The annexation move effectively slams the door on any diplomatic resolution to the war in Ukraine, and military analysts are warning of a protracted, increasingly deadly conflict.
Putin’s claim of territory that Russia does not yet control presents numerous challenges for the Kremlin, and those were already apparent on Friday even before the president gave his speech.
Asked by reporters to specify the boundaries of the annexed regions, Kremlin spokesman Dmitry Peskov conceded that he did not know, particularly in the case of Kherson and Zaporizhzhia. But he insisted that Russia would fight to liberate all of Donetsk and Luhansk.
“As for the territories of the Kherson and Zaporizhzhia regions, I need to clarify this,” Peskov said. “I cannot answer.” Pressed on the portions of Donetsk that remain under Ukrainian control, Peskov replied: “It is to be liberated.”
In his speech ahead of signing the documents, Putin reiterated many long-standing gripes against the West, particularly the United States, which he castigated as the only nation to ever use nuclear weapons.
“The Western world’s order is not free,” Putin said. “It is hypocritical and full of lies.”
“The collapse of Western hegemony that has begun is irreversible,” Putin said. “And I repeat again — nothing will be the same as before. Fate and history called us onto the battlefield for our people, for great historical Russia!”
“The West continues to look for ways to hit Russia, weaken and destroy us,” the Russian leader said. “This is something they have always wanted to do: pit peoples against each other, doom them for poverty and extinction. They just can’t bear the fact that there is such a great, big country with its territory, natural resources and people who will never live according to someone else’s orders.”
The elaborate signing ceremony took place in the marbled St. George Hall of the Grand Kremlin Palace, adorned by twisted columns, ornate golden chandeliers and plaques listing hundreds of regiments that participated in Russia’s historical military conquests.
So far, however, the war in Ukraine will hardly go down as anything approaching a heroic achievement.
The seven-month-long war has been marked by horrific destruction, millions of refugees fleeing the war-torn areas, thousands of civilian deaths, and allegations of war crimes against Russian troops.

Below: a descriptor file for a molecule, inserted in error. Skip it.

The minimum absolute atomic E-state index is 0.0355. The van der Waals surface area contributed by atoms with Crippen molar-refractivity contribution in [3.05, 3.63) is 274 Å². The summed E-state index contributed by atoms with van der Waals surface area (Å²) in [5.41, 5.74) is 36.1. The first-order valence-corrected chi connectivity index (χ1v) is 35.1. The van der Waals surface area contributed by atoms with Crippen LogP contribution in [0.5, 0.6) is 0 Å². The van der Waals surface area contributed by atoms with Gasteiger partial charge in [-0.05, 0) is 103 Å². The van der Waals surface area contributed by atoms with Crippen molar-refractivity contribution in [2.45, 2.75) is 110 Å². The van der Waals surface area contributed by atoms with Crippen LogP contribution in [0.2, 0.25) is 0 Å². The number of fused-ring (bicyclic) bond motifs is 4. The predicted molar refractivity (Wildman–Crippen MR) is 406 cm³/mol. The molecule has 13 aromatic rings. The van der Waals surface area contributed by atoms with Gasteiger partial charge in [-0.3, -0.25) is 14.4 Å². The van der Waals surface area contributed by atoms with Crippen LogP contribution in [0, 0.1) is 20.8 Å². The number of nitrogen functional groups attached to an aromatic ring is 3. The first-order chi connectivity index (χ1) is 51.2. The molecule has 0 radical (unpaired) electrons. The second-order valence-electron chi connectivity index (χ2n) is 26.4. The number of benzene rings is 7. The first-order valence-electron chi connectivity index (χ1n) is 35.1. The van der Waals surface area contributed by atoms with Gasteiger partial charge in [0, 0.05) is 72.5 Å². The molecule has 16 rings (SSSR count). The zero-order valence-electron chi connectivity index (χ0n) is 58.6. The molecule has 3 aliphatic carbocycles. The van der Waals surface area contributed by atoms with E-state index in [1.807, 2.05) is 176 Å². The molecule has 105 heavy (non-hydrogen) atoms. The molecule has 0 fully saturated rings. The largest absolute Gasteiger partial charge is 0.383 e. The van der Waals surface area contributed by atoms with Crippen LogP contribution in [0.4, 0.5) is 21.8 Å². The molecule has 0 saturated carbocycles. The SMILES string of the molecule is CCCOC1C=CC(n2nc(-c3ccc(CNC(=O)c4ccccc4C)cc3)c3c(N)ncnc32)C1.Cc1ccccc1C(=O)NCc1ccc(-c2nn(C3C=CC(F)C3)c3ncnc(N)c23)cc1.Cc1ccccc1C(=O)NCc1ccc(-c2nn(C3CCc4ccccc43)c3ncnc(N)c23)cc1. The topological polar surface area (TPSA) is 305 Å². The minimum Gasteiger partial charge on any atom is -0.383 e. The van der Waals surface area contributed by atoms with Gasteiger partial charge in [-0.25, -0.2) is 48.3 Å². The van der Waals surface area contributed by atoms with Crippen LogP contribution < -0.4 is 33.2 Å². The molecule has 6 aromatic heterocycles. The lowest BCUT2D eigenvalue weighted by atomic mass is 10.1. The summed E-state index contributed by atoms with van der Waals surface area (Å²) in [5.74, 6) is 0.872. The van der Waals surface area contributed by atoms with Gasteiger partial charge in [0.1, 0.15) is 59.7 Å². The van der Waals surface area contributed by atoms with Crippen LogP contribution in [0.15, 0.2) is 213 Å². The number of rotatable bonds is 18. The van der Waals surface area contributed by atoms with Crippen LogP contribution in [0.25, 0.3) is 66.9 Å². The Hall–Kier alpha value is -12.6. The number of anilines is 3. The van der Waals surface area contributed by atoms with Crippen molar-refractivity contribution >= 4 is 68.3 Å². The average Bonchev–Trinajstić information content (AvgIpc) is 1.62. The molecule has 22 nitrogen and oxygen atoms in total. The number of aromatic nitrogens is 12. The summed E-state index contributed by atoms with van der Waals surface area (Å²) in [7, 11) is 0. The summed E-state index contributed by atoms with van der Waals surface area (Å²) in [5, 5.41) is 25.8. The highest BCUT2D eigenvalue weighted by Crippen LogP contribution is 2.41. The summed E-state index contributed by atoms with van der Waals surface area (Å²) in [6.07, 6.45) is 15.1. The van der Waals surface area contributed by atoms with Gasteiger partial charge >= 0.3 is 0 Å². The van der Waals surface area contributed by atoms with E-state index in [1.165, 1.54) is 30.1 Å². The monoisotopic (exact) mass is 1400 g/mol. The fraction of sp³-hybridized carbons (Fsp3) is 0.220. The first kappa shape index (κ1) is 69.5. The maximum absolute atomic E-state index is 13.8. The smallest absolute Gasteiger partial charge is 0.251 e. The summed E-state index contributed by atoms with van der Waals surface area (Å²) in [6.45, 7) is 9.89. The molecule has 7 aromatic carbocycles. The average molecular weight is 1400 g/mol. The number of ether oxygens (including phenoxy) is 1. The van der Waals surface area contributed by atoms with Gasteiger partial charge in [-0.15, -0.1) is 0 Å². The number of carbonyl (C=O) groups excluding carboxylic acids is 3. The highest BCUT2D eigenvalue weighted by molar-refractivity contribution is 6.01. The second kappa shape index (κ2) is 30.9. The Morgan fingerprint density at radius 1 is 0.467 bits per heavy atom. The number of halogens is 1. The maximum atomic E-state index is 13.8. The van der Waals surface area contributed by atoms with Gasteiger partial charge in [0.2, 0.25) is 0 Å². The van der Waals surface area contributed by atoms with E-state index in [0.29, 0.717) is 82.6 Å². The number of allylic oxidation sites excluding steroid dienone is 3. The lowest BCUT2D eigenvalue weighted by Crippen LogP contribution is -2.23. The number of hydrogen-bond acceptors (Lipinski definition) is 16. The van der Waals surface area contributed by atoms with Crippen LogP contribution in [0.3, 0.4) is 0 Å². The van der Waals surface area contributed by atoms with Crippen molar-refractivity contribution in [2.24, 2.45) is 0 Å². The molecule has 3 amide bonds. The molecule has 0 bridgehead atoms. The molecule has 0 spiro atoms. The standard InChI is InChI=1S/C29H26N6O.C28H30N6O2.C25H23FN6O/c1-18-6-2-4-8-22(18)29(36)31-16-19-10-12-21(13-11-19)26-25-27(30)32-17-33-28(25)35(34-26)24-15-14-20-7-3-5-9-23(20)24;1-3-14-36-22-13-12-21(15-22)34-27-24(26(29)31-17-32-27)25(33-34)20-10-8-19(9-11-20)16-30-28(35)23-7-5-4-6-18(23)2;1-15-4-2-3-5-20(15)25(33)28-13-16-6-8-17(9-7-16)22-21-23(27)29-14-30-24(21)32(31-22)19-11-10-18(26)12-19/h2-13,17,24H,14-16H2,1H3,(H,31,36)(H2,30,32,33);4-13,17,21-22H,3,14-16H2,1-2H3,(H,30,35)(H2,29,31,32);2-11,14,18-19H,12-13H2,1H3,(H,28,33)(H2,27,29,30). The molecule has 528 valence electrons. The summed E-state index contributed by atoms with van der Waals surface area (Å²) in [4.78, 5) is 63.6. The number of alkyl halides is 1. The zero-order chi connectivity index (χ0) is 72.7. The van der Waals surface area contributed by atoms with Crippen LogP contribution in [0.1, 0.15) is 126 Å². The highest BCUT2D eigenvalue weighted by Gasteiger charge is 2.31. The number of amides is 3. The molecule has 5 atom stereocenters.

In that sense, Putin’s attempted annexation of the four regions differs sharply from Crimea, where a staged referendum was held but there were no injuries to civilians or widespread destruction of cities.
Now, Russia faces the inherent contradiction of claiming that many thousands of residents from cities like Mariupol that were heavily bombed with huge numbers of civilian casualties are suddenly Russian citizens who can expect to be protected by Moscow.
On Friday, a missile strike, apparently carried out by Russia, hit a civilian convoy in Zaporizhzhia and killed at least 25 people who were going to deliver aid to residents of Russian-occupied areas.
Later Friday, Moscow staged a concert on Red Square to celebrate Putin’s decision to bring “historic Russian lands” home. Independent Russian news outlets reported that many of the thousands in attendance were bused in from nearby towns and the crowd consisted mainly of students, teachers and other public workers pressured to show up.
The concert featured patriotic songs, fiery speeches from hawkish propagandists calling for a “holy war” in Ukraine and even a knockoff of a popular TikTok sea shanty with the lyrics changed to praise the accession of the eastern Ukrainian territories known as Donbas.
Putin made a short appearance, shouting from the stage: “We have become stronger because we are together! Truth is behind us, and in truth there is strength, which means victory. Victory will be ours!”
Dampening Putin’s Friday celebration of annexation were new military setbacks Russian forces suffered around the eastern city of Lyman. The occupied city was “semi-encircled” by Ukrainian forces on Friday, according to the pro-Kremlin leader in the self-declared Donetsk People’s Republic, Denis Pushilin.
Ukrainian forces “are going all out to overshadow this historical event,” Pushilin said on Telegram. “Very unpleasant news, but we must look soberly at the situation and draw conclusions from our mistakes.” If Russia loses Lyman, a critical logistic route, the Ukrainian army could seize the moment to break through into Luhansk, another potentially embarrassing setback for Moscow.
Isabelle Khurshudyan in Kyiv, Ukraine, contributed to this report.